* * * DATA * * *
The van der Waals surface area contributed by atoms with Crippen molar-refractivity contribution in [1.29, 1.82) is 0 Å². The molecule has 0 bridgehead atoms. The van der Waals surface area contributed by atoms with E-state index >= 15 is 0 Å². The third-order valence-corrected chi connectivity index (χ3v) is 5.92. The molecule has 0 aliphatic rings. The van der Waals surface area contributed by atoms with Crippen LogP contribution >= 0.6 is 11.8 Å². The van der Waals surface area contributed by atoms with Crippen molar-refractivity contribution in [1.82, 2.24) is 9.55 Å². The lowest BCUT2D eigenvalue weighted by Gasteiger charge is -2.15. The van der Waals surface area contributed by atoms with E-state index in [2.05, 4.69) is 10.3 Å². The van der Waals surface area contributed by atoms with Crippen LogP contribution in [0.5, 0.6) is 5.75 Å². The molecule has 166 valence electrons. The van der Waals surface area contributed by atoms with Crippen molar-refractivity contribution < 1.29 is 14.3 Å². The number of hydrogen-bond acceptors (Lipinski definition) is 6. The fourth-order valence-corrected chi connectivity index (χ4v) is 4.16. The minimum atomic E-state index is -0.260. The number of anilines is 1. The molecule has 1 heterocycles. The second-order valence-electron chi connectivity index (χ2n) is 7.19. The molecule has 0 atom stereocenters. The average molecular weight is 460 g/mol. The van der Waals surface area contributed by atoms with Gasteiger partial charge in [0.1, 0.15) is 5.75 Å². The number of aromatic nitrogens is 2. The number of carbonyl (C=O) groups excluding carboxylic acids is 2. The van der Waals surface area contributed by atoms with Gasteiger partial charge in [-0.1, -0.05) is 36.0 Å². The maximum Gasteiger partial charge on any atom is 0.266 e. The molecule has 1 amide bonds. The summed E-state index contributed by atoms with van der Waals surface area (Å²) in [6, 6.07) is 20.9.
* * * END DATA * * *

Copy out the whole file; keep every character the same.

The van der Waals surface area contributed by atoms with Crippen molar-refractivity contribution in [1.29, 1.82) is 0 Å². The molecule has 0 bridgehead atoms. The van der Waals surface area contributed by atoms with E-state index >= 15 is 0 Å². The third-order valence-corrected chi connectivity index (χ3v) is 5.92. The molecule has 0 aliphatic rings. The van der Waals surface area contributed by atoms with Crippen LogP contribution >= 0.6 is 11.8 Å². The van der Waals surface area contributed by atoms with Crippen molar-refractivity contribution in [1.82, 2.24) is 9.55 Å². The lowest BCUT2D eigenvalue weighted by Gasteiger charge is -2.15. The van der Waals surface area contributed by atoms with E-state index in [2.05, 4.69) is 10.3 Å². The van der Waals surface area contributed by atoms with Crippen LogP contribution in [0.5, 0.6) is 5.75 Å². The molecule has 166 valence electrons. The van der Waals surface area contributed by atoms with Crippen molar-refractivity contribution < 1.29 is 14.3 Å². The number of hydrogen-bond acceptors (Lipinski definition) is 6. The fourth-order valence-corrected chi connectivity index (χ4v) is 4.16. The minimum atomic E-state index is -0.260. The number of anilines is 1. The molecule has 1 heterocycles. The second-order valence-electron chi connectivity index (χ2n) is 7.19. The molecule has 0 atom stereocenters. The average molecular weight is 460 g/mol. The van der Waals surface area contributed by atoms with Gasteiger partial charge in [0.1, 0.15) is 5.75 Å². The number of aromatic nitrogens is 2. The number of carbonyl (C=O) groups excluding carboxylic acids is 2. The van der Waals surface area contributed by atoms with Gasteiger partial charge in [-0.1, -0.05) is 36.0 Å². The maximum Gasteiger partial charge on any atom is 0.266 e. The molecule has 1 amide bonds. The summed E-state index contributed by atoms with van der Waals surface area (Å²) in [6, 6.07) is 20.9.